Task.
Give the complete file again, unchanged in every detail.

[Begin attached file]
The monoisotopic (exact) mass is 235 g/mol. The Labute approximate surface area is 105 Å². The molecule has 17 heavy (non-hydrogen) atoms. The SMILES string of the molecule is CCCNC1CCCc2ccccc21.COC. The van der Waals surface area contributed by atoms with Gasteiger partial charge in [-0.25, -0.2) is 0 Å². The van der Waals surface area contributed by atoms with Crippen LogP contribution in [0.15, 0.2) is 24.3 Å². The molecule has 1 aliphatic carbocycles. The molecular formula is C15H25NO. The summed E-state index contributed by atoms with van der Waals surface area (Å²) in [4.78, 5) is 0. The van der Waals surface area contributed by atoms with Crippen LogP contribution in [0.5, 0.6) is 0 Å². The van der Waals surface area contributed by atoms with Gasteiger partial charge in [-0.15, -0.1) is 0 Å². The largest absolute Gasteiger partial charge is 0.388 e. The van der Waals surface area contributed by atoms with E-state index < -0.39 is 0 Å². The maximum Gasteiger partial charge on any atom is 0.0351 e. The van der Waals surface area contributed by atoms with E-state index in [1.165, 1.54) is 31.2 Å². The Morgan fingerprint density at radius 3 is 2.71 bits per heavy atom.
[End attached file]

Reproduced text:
The monoisotopic (exact) mass is 235 g/mol. The Labute approximate surface area is 105 Å². The molecule has 17 heavy (non-hydrogen) atoms. The SMILES string of the molecule is CCCNC1CCCc2ccccc21.COC. The van der Waals surface area contributed by atoms with Gasteiger partial charge in [-0.25, -0.2) is 0 Å². The van der Waals surface area contributed by atoms with Crippen LogP contribution in [0.15, 0.2) is 24.3 Å². The molecule has 1 aliphatic carbocycles. The molecular formula is C15H25NO. The summed E-state index contributed by atoms with van der Waals surface area (Å²) in [4.78, 5) is 0. The van der Waals surface area contributed by atoms with Crippen LogP contribution in [0.5, 0.6) is 0 Å². The van der Waals surface area contributed by atoms with Gasteiger partial charge in [-0.15, -0.1) is 0 Å². The largest absolute Gasteiger partial charge is 0.388 e. The van der Waals surface area contributed by atoms with E-state index < -0.39 is 0 Å². The maximum Gasteiger partial charge on any atom is 0.0351 e. The van der Waals surface area contributed by atoms with E-state index in [1.165, 1.54) is 31.2 Å². The Morgan fingerprint density at radius 3 is 2.71 bits per heavy atom.